Genome assembly and gene expression in the American black bear provides new insights into the renal response to hibernation.
The authors thank Heidi Munger, Ryan Lynch, Edith Schriever, Lucy Rowe, and Xiaoan Ruan, for technical assistance, and Carol Bult, Peter Stenvinkel, Leif Oxburgh, and Paul Shiels for discussion and critical review manuscript. A special thanks to the Penobscot Indian Nation and Passamaquoddy Tribe for providing bear kidney samples.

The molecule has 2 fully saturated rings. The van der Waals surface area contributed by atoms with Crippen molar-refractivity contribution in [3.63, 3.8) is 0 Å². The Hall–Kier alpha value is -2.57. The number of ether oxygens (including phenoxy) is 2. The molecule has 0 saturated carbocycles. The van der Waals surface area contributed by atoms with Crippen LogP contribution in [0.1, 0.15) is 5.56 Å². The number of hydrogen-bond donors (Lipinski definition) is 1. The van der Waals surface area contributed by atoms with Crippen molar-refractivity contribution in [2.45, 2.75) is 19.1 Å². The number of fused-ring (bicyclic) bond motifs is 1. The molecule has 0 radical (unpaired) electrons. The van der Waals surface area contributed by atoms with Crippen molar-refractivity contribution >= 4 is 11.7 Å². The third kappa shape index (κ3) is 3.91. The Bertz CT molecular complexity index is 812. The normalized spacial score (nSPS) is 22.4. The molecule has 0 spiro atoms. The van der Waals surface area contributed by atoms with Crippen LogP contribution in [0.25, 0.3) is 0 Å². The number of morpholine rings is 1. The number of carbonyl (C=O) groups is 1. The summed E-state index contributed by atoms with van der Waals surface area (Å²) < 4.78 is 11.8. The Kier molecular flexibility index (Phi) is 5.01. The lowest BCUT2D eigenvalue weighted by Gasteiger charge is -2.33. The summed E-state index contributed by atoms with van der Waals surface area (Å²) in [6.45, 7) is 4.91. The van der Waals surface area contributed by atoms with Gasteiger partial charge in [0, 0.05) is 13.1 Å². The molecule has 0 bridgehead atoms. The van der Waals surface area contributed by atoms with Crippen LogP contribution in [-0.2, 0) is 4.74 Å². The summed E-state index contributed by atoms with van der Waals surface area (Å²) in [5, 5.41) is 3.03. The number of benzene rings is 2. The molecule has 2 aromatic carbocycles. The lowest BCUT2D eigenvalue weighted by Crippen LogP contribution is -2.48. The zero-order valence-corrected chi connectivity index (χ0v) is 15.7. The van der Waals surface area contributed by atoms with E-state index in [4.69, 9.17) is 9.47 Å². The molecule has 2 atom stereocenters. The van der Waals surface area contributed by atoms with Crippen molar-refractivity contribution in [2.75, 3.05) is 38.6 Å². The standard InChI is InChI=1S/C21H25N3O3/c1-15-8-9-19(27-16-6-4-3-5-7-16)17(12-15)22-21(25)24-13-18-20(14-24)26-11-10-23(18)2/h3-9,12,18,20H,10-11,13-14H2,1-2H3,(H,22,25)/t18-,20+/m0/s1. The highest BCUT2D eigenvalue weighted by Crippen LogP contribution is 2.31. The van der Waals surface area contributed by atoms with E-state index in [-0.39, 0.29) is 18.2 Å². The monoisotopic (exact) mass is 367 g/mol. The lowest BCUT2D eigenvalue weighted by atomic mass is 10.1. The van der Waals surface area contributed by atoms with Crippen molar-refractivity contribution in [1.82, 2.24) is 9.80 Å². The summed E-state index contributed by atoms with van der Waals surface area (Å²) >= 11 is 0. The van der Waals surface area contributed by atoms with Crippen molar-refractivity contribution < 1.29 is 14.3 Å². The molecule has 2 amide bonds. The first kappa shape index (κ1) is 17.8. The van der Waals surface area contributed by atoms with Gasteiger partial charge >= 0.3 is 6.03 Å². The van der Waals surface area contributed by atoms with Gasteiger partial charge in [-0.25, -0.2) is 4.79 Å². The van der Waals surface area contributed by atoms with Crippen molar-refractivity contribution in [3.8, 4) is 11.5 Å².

The prevalence of chronic kidney disease (CKD) is rising worldwide and 10-15% of the global population currently suffers from CKD and its complications. Given the increasing prevalence of CKD there is an urgent need to find novel treatment options. The American black bear (Ursus americanus) copes with months of lowered kidney function and metabolism during hibernation without the devastating effects on metabolism and other consequences observed in humans. In a biomimetic approach to better understand kidney adaptations and physiology in hibernating black bears, we established a high-quality genome assembly. Subsequent RNA-Seq analysis of kidneys comparing gene expression profiles in black bears entering (late fall) and emerging (early spring) from hibernation identified 169 protein-coding genes that were differentially expressed. Of these, 101 genes were downregulated and 68 genes were upregulated after hibernation. Fold changes ranged from 1.8-fold downregulation (RTN4RL2) to 2.4-fold upregulation (CISH). Most notable was the upregulation of cytokine suppression genes (SOCS2, CISH, and SERPINC1) and the lack of increased expression of cytokines and genes involved in inflammation. The identification of these differences in gene expression in the black bear kidney may provide new insights in the prevention and treatment of CKD.